New York, The Frigk Collection, INV. NO. 06.1.97
Part of the Rembrandt Research Project Foundation book series (RRSE, volume 4)


The Self-portrait in The Frick Collection belongs to the group of paintings regarded as unquestionably autograph, although its large format, the frontal aspect of the sitting figure and the prominence of Rembrandt’s costume are exceptional. The significance of these special features in a work that is unusually ambitious, not only pictorially but especially as a type of ‘self-representation’, has not previously been the subject of a thorough investigation. In the Rembrandt literature attention has been confined to (in our view) unconvincing speculation on the possible reason of the pose, the nature of the costume, and the ‘meaning’ to be attributed to the painting as a result. Here the frontal pose and the costume are given more detailed consideration. At the same time different explanations of this work’s unusual features are reviewed.


Paint Layer Paint Surface Night Watch Quartz Ground White Shirt 
These keywords were added by machine and not by the authors. This process is experimental and the keywords may be updated as the learning algorithm improves.


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  1. 1.
    Kühn, p. 193.Google Scholar
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    J. Wadum in an internal report of the restoration department of the Mauritshuis, The Hague, dated May 1997.Google Scholar
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    On the concept of kenlijkheyt see Chapter III, p. 307 ff and E. van de Wetering, ‘Rembrandt’s manner: technique in the service of illusion’, in: exhib. cat. Rembrandt. Paintings, 1991/92, pp. 12–39, esp. 33.Google Scholar
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    On this, see, for example K. van Mander, Den grondt der edel vry schilder-const, Haarlem 1604, Chapter 1, fol. 83, and ibid. Het leven der oude antijcke doorluchtighe schilders, Alkmaar 1603, fol. 76v. See also Chapman 1990, p. 94.Google Scholar
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    Clark, op. cit.7: ‘not only is the grandiose frontal pose derived from Titian, but the pleated shirt is a part of Venetian sixteenth-century dress’.Google Scholar
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    Rosenberg, op. cit.9:‘rich Oriental garments’; exhib. cat. Exhibition of works by Old Masters, etc., London 1889, p. 37, no. 157: ‘in a Jewish dress’.Google Scholar
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    See: H. Tezcan and S. Delibaš, The Topkapi Saray Museum. Costumes, embroideries and other textiles, London 1986; J. Scarce, ‘Das osmanisch-türkische Kostüm’, in: exhib. cat. Türkische Kunst und Kultur aus osmanischer Zeit, Recklinghausen/Frankfurt/Essen 1985, pp. 221–239.Google Scholar
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    Among others: J. Rosenberg, op. cit.9; K. Clark, op. cit. 7, Rembrandt and the Italian Renaissance, New York 1966, p. 127; E.A. Saunders, ‘Rembrandt and the Pastoral of the Self, Essays in Northern European Art presented to Egbert Haverkamp-Begemann on his sixtieth birthday, Doornspijk 1983, pp. 222–227, esp. 222; Chapman 1990, p. 93 and Tümpel 1986, p. 410.Google Scholar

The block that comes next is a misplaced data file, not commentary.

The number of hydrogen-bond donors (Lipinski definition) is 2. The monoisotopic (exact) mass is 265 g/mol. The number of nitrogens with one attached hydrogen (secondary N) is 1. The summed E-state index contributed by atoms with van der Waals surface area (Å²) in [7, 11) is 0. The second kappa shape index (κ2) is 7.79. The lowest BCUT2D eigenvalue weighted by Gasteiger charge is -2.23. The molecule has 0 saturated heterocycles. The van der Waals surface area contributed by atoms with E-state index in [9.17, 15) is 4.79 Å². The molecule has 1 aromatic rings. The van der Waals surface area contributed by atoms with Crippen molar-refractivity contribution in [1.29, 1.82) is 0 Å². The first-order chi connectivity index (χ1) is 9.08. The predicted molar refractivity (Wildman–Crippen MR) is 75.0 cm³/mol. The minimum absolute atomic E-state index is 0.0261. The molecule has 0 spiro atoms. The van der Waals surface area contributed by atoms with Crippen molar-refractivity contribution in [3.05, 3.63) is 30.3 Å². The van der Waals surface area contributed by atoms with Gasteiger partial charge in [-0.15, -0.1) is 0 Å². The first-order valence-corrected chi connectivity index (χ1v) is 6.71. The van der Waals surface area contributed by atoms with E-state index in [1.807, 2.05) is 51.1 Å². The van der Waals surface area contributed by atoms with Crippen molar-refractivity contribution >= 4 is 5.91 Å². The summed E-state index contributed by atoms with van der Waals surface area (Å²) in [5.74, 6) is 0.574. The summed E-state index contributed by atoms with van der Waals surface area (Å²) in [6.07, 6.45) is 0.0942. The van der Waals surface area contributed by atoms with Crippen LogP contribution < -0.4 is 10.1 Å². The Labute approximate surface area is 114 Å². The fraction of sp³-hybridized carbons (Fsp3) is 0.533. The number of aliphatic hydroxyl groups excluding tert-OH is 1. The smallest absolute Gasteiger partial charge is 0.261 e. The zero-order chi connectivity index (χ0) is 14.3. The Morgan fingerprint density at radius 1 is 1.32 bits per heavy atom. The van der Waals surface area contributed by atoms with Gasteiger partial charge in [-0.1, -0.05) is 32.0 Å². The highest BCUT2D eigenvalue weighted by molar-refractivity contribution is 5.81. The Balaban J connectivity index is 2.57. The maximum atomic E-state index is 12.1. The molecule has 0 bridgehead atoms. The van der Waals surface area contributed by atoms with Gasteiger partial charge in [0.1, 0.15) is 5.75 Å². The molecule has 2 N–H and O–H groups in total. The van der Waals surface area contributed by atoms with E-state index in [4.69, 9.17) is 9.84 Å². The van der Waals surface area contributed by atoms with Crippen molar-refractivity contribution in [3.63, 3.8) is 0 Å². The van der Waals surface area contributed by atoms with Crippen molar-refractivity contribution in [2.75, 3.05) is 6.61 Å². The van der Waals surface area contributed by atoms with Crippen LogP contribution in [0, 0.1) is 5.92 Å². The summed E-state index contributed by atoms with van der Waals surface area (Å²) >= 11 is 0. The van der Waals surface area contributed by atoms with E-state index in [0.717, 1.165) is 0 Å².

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    Frans Floris, Portrait of a woman, 1558, canvas 107 × 83 cm; Caen, Musée des Beaux-Arts, inv. no. 74. Apart from this work, Chapman 1990, p. 93, note 73, cites examples by Jan Vermeyen and Quinten Metsys.Google Scholar
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    Published by Gillis Hendricx, hones principum virorum doctorum, pictorum, chalcographorum, statuarum nec non amatorum…, 2nd edn, Antwerp 1645.Google Scholar
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    He wears a gown (known as a delia or ferezja) with underneath it a kaftan (or zupan) that is tied round the waist with a sash and on his head a kolpak with a fur edge. On this, see: I. Turnau, History of dress in central and eastern Europe from the sixteenth to the eighteenth century, Warsaw 1991, pp. 71–78. Confirmation that contemporaries would have recognised Rijckaert’s costume as Polish is provided by the inventory of the kings of Spain of 1666 in which this portrait is described as ‘le très beau portrait d’un manchot habillé à la polonaise peint par van Dyck’. See: IM Peinture Flamande au Prado, Madrid 1989, p. 205. The copy of the painting owned by the Antwerp artist Gaspar Thielens was also described by the Swedish traveller Nicodemus Tessin the Younger in 1687 as ‘ein alter man in einem fast Polnischen habit geschildert, biss an die Knien vom Van Dijck, die Mütze wahr grün Sammet mit Sobeln, und der Unterrock von rothem Sammet, der überrock wahr schwartz-breunlich mit Sobeln, er begerte ungefehr 100 Duc. darvor so es auch wohl werth wahr’. G. Upmark, ‘Ein Besuch in Holland 1687, aus den Reise Schilderungen des Schwedischen Architecten Nicodemus Tessin d.J.’, O.H. 18 (1900), pp. 117–128, 144–152, 199–210, esp. 203.Google Scholar
  26. 35.
    Schwartz 1984, p. 350.Google Scholar

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© Stichting Foundation Rembrandt Research Project 2005

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